The Next Generation of Technology is Coming: Is Your Organization Ready?

August 14, 2014
By: Carrie Majewski (née Schmelkin)

If you were to ask Louis Richardson, IBM (News - Alert) worldwide storyteller and enthusiast, what it takes to prepare your business for the next generation of technology, he would say it’s about changing culture and mindset before you can change existing business processes.

As Richardson (News - Alert) explained during an ITEXPO panel Wednesday titled “Leading Change: Taking Your Business and Technology in the Next Generation,” IBM spends a lot of time interacting with different business executives, exploring the concept of adoption and change management, especially as it relates to technology. As an example of how you have to change behavior before you can change existing technology practices, Richardson talked about his previous experience as director of information management for a large insurance company that handled claims adjustments.

To help the business process claims faster, the insurance company equipped its claims adjustors with digital cameras when the technology first surfaced. Prior to the technology implementation, the adjustors were getting paid 50 cents for every photographed they processed. But with digital, companies can process a piece of film for less than 50 cents, so when the company gave the adjustors digital cameras, it took away their revenue.

“They would leave the cameras on the street, break them, leave them in their cars,” Richardson said of the adoption challenges. “Until we realized what turned them on—money—this kept happening. So we said we will give you a bonus if you use all digital photography because it will help us process stuff faster and then we made them responsible for replacing the devices.”

“Our business increased, the guys were happy and we did better business,” he added. “But it wasn’t until we figured out what turned them on that we saw these results. You have to understand that part be successful with buy-ins.”

Expressing a similar sentiment, fellow panelist Sam Liu, VP of marketing for Soonr, encouraged attendees to be willing to approach the C-suite when you identify a new technology that could successfully replace a legacy system. Find those opportunities, grab the executive and ask them to try it out.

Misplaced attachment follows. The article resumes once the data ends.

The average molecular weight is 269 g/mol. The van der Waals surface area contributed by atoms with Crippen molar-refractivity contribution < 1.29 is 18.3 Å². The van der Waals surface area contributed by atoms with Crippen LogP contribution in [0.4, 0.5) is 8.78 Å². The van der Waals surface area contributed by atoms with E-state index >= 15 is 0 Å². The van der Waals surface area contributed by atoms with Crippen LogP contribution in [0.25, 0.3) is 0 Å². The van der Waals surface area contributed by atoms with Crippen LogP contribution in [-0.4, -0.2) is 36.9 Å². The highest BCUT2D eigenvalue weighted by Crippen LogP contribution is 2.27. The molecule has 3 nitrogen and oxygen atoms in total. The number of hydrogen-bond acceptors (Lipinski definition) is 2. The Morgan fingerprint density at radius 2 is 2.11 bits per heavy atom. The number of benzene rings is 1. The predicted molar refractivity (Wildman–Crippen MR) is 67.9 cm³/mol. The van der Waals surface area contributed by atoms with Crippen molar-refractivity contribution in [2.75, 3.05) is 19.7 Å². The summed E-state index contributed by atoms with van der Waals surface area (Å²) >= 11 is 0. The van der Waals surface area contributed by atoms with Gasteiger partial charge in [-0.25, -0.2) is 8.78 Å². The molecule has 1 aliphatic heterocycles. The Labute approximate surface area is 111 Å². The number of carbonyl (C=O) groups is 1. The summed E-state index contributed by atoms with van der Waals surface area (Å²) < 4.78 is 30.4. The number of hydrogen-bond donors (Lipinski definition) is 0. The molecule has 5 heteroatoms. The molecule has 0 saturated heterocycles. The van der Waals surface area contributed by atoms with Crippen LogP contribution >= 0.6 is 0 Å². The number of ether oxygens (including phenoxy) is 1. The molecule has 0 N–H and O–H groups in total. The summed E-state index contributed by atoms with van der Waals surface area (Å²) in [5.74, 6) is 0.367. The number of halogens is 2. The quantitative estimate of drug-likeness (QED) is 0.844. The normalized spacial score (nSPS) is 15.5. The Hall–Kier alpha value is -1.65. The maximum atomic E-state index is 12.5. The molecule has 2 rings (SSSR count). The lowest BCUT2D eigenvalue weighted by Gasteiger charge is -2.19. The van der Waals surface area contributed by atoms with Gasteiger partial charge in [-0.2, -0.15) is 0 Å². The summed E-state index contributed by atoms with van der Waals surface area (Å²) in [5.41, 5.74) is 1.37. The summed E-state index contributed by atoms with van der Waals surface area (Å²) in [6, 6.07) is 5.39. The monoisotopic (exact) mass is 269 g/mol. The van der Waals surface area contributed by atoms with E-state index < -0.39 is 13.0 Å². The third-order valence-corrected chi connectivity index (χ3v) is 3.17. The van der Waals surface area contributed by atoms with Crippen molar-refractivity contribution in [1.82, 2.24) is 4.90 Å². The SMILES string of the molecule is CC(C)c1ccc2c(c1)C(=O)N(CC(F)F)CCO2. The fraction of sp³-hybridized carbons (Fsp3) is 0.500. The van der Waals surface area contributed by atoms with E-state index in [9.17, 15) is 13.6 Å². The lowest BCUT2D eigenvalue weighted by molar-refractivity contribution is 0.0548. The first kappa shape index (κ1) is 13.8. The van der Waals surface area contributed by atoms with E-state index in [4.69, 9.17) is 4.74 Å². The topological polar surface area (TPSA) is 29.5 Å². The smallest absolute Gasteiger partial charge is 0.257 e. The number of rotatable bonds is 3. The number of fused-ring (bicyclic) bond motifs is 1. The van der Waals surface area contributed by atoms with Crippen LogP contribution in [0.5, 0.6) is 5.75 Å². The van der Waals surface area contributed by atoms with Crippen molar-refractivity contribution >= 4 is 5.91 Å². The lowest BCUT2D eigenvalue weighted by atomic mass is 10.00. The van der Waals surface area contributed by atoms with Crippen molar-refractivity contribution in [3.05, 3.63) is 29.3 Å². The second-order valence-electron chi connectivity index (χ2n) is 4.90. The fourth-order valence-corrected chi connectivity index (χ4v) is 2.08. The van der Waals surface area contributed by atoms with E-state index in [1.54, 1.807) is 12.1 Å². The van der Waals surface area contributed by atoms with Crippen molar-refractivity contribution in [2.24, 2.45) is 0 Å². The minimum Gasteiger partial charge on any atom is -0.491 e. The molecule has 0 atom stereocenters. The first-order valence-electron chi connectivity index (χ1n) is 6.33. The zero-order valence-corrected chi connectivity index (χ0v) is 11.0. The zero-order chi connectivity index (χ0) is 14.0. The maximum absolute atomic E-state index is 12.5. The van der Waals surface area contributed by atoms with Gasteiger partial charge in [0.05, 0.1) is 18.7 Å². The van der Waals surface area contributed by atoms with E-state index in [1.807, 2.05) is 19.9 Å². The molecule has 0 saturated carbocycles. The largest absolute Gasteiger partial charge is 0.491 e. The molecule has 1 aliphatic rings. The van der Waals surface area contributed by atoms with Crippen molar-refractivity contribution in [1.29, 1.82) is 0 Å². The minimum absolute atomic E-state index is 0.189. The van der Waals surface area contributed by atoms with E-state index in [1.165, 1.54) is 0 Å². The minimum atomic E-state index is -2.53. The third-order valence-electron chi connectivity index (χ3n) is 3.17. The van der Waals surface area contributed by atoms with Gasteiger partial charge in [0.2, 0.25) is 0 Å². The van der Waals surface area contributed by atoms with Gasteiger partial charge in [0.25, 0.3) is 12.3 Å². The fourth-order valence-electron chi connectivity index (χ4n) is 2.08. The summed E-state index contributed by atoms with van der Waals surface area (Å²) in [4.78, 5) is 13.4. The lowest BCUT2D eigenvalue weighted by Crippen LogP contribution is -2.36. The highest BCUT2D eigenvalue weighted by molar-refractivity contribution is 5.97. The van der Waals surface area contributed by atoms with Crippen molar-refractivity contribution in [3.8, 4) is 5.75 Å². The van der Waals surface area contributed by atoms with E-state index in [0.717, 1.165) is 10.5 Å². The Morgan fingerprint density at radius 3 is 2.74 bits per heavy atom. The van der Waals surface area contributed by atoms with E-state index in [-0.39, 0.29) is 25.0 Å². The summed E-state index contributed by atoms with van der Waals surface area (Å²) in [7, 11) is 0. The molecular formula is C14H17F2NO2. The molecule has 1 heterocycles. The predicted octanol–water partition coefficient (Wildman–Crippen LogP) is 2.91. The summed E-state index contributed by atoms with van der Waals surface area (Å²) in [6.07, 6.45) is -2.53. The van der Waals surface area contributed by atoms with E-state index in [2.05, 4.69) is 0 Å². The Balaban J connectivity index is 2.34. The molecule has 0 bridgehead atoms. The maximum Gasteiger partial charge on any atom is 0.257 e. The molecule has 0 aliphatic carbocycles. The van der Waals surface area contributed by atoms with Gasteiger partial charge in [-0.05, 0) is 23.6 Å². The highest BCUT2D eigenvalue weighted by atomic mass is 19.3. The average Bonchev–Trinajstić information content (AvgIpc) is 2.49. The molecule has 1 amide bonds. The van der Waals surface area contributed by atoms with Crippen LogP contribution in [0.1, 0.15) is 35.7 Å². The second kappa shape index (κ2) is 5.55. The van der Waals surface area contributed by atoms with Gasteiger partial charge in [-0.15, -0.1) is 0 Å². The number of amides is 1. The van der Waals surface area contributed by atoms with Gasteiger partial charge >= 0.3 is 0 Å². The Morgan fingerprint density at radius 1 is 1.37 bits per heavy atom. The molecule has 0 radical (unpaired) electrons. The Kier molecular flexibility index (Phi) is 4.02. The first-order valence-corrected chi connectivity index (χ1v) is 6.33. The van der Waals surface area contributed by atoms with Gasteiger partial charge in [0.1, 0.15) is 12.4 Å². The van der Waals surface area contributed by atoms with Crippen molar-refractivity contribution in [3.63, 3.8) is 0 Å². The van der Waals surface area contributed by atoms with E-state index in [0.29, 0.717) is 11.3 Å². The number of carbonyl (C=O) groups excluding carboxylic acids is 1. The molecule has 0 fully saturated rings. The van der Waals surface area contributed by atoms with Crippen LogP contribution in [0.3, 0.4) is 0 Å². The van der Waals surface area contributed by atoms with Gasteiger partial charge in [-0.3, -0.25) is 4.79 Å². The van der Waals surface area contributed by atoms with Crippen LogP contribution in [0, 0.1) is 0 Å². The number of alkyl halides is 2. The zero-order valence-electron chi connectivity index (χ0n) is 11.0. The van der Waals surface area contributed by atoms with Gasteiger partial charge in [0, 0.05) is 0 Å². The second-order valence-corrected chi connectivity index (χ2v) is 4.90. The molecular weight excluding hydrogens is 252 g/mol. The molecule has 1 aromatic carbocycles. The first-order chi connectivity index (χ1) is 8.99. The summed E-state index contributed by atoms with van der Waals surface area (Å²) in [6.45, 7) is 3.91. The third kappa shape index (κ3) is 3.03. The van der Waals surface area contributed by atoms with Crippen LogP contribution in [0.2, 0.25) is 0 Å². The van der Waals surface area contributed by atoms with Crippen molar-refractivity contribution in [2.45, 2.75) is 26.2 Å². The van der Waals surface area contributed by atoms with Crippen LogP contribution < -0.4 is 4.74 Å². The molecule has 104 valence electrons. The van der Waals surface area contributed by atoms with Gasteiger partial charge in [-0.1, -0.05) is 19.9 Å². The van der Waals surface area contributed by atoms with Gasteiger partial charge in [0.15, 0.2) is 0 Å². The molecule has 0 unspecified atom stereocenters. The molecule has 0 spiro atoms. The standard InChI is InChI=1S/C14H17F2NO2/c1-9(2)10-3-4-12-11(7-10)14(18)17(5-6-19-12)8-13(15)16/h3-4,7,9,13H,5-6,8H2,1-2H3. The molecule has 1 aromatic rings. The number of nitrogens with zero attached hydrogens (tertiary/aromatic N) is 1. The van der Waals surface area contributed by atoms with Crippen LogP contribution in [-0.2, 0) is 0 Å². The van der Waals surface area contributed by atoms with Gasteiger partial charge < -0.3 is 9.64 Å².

“You’d be surprised how far you can go if they are behind you,” Liu said.

As the panelists argued, it’s a no brainer that if IT solutions are properly designed, properly applied and utilized effectively, they can truly become business enablers. And some of the winning IT solutions today are those that are already used in the consumer landscape.

Liu reminded attendees of what happened when Salesforce first came out. It had little success in IT until end users started using the cloud-based SaaS (News - Alert) solution because it addressed very real consumer pain points. Once consumers starting casting an eye toward Salesforce, companies had no choice but to take notice.

“All of a sudden they had a real justification for that system to come in and challenge its predecessor,” Liu said. “With emerging technologies you have end users versus IT; there’s always a competition going on with who wants what, and that’s always an interesting dynamic.”

In fact, Richardson took it a step further and stated that your competitor these days is not another company coming up with an application. Rather it’s Angry Birds; it’s the guy in the garage coming up with a great consumer app; and it’s the fact that consumers can use technology seamlessly in their private lives and want the same experience in their professional ones.

“Your competitor is the consumerization of IT,” he put it bluntly. “For your IT to be relevant… you need to be familiar with what those people are doing. You have to be listening to those conversations.”

“From an IT perspective, when we talk about change and change management, the challenge we have as IT professionals is to become relevant to the line of end users,” Richardson concluded. “We have to get off the IT platform and become friends and relevant with them. Until you show them that you care not about the system but about their productivity and their ability to do their job, you will not become relevant.”

Edited by Adam Brandt